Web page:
Altitude Versus Humidity: Which Is Harder?

Here’s how pro runners and medical experts weigh in on this debate

Photo: Getty Images

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The joys of trail running always come with a bit of suffering. It’s part of the game, from gaining altitude in high elevation to sweating through every layer on a humid run. The satisfaction of beating the elements draws many runners to enjoy the wilderness and green spaces that come with the sport.

However, a better understanding of what you’re up against will make you a better trail runner. Preparation helps you avoid injuries and make that next race a little bit easier by considering the climate and just how high up that hill you’ll need to run.

Before we go any further, it’s fair to say you probably have an opinion on humidity versus altitude and which one you’d rather suffer on. Which one is harder? Is there even a definitive answer? Let’s find out.

Hearing from the Pros: The Humid Runner

“I’m definitely more of that ultra-flat trail mindset. I’d rather be in the high heat, high humidity conditions, just having the experience in it,” says Patrick Reagan, a trail runner who lives in Savannah, Georgia. “I think it suits me a lot better because it’s what I train in every day.”

Reagan’s running résumé includes a win at the Javelina Jundred and multiple appearances at Western States. The Hoka-sponsored athlete manages to train for all of this living on the relatively flat Georgia coast. He’s also a coach who sees the impacts of the humid climate he calls home daily but still finds time to prepare for big mountain runs.

“In dry climates, it’s really difficult to prepare for humidity,” says Reagan. “Whereas I feel like it’s easier to prepare for elevation for me going up to a dry climate than it is for someone coming from a dry climate and coming down to race in the summertime in humid conditions.”

RELATED: Running in Humidity and Heat Is Tough. Here’s How to Make it Easier.

Reagan says it has to do with how our lungs handle humidity. Health professionals agree that humid air feels heavier, and lungs work harder to process oxygen. The more humid it is, the more your body struggles to evaporate the moisture on your body. In the end, this is what makes you feel hotter and sluggish.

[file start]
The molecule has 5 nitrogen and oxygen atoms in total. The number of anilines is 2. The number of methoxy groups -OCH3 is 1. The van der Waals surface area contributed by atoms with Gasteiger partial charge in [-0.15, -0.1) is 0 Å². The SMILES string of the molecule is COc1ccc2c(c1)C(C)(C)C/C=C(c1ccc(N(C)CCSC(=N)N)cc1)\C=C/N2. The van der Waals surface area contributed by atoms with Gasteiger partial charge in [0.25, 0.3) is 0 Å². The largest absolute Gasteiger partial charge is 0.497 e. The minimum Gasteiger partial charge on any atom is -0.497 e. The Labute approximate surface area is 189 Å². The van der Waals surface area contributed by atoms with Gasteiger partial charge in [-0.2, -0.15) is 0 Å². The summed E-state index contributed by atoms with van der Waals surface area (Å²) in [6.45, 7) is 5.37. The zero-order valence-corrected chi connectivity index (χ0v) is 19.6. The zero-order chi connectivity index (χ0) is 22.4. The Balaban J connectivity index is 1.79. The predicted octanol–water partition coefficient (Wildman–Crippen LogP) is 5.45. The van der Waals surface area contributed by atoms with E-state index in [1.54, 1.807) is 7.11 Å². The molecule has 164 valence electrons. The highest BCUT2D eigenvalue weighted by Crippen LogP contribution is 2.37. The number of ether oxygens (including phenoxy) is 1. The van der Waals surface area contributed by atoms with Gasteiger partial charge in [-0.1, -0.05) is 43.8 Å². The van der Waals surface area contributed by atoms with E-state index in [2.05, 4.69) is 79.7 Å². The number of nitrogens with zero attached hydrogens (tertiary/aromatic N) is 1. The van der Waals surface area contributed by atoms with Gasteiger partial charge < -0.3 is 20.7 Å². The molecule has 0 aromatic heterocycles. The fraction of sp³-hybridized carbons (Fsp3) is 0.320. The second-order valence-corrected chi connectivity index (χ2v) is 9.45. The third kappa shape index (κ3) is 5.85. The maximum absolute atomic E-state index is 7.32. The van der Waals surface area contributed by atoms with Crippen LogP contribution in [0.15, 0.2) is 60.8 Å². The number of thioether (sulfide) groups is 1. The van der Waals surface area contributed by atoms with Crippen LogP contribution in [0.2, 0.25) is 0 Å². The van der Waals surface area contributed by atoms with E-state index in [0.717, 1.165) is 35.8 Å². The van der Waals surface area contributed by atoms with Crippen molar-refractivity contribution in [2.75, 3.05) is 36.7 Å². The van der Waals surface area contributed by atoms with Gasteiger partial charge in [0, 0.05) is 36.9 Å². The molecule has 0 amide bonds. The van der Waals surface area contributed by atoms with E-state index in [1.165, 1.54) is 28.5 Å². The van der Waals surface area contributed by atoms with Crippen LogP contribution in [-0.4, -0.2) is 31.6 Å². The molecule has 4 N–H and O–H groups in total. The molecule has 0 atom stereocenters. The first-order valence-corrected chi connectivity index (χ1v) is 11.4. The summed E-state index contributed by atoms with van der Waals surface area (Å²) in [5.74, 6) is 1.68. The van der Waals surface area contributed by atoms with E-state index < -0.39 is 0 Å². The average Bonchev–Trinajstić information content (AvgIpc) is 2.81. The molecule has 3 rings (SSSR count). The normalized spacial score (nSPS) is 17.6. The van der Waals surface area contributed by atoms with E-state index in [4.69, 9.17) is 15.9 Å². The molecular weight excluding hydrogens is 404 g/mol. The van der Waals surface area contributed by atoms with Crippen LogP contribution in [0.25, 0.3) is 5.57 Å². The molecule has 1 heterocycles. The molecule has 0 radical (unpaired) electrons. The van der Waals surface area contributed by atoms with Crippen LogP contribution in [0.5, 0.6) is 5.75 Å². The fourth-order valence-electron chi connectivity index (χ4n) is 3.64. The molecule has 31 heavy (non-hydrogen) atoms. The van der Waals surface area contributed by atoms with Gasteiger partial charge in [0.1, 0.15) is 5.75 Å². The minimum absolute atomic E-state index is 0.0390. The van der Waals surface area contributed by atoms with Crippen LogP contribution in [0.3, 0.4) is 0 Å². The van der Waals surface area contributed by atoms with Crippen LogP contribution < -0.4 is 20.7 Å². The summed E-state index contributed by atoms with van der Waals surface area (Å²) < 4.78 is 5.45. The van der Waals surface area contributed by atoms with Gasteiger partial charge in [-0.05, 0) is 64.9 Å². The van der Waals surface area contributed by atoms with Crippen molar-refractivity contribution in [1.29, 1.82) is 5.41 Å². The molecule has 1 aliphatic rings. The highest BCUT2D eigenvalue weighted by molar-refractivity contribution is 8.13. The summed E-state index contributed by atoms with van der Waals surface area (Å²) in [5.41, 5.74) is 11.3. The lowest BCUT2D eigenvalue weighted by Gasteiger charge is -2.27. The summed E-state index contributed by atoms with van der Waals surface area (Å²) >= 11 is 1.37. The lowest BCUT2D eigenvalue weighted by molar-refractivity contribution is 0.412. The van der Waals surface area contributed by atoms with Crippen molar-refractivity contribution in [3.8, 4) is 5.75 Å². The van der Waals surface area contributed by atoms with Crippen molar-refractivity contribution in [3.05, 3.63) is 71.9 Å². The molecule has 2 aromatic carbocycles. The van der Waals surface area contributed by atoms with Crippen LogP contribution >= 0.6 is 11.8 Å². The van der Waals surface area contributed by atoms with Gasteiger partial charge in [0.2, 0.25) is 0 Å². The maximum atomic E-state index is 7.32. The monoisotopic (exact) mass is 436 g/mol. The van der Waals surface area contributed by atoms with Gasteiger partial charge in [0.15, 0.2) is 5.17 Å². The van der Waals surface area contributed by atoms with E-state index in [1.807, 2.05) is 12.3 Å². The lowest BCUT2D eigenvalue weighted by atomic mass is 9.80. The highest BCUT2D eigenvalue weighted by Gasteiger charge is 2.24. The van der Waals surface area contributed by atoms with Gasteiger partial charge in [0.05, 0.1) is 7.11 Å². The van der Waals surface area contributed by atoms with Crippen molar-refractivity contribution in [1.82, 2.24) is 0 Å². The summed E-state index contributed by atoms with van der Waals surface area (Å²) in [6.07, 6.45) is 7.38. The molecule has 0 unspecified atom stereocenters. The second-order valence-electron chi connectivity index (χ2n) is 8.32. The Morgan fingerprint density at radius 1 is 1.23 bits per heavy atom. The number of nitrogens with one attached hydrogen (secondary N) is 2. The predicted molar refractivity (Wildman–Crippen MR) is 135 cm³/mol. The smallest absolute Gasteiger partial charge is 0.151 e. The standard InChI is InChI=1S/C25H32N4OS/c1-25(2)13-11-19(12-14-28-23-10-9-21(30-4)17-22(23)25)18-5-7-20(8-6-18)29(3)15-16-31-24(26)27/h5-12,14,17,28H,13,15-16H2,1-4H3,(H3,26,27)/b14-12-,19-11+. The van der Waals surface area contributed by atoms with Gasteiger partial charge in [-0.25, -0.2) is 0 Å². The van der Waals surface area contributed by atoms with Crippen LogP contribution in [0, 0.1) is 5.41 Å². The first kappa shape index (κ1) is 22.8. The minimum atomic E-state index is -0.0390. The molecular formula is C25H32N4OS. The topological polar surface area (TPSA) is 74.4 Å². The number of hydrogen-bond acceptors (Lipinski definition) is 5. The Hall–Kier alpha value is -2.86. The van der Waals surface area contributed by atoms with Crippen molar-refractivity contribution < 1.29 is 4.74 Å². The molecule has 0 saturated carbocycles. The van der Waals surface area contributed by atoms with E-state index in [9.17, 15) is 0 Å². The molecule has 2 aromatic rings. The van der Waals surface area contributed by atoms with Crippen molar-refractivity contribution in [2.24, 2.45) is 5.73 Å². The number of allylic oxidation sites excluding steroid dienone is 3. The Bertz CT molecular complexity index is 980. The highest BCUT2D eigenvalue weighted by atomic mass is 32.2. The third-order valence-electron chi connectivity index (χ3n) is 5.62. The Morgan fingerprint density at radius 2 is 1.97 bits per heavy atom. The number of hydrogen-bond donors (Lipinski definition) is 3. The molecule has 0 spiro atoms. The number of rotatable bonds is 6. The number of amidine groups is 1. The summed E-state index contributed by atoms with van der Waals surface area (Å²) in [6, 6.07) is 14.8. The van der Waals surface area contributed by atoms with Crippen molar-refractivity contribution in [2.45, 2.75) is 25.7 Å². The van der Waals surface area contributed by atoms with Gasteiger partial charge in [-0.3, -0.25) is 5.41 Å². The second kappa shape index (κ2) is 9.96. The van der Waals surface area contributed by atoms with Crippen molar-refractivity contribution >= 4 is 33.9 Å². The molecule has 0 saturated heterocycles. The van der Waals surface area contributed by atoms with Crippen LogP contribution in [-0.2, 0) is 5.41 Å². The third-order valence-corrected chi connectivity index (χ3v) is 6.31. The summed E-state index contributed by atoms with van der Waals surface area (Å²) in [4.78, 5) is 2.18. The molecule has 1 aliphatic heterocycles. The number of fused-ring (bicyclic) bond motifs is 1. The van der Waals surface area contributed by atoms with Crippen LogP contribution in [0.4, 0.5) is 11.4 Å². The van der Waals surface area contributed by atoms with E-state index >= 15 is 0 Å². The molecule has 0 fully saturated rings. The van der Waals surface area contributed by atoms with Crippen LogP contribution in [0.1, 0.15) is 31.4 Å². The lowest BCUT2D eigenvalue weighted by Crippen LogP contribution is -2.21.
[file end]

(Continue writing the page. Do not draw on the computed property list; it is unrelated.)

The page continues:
You’ve probably heard of people visiting areas of high elevation, and how it takes your body time to get used to being so far above sea level, humidity works the same way. Studies show that getting used to a hot and humid climate can take up to three weeks for your body to adjust.

Of course, the other simple factor of humidity is that it’s hot. It causes runners to sweat more, so you need a better hydration plan to ensure your body is getting water and electrolytes. Staying hydrated is the key to avoiding muscle cramps and heat-related illnesses.

Replicating humidity in a drier climate is not easy. Reagan suggests trying to use a sauna to get used to dealing with more moisture. On the other side, Reagan says he finds gaining altitude not as tricky and focuses more on strength training mixed with knowing that he’ll be doing a lot of power hiking.

“I’ll roll the dice and hope that I’m just ready and I’m fit enough and patient in the high country,” says Reagan. “For an event like Western States, I sacrifice the first 30 miles of the run. I know that in the high country, I’m going to have to run very easy because I don’t have a ton of experience with elevation. So the closer I get to 2,500 feet or 4,500 feet in elevation, I know I can start to ratchet down the perceived exertion in the effort. But in the sections of the race that are above 6,000 feet elevation, I know I’m just at a disadvantage.”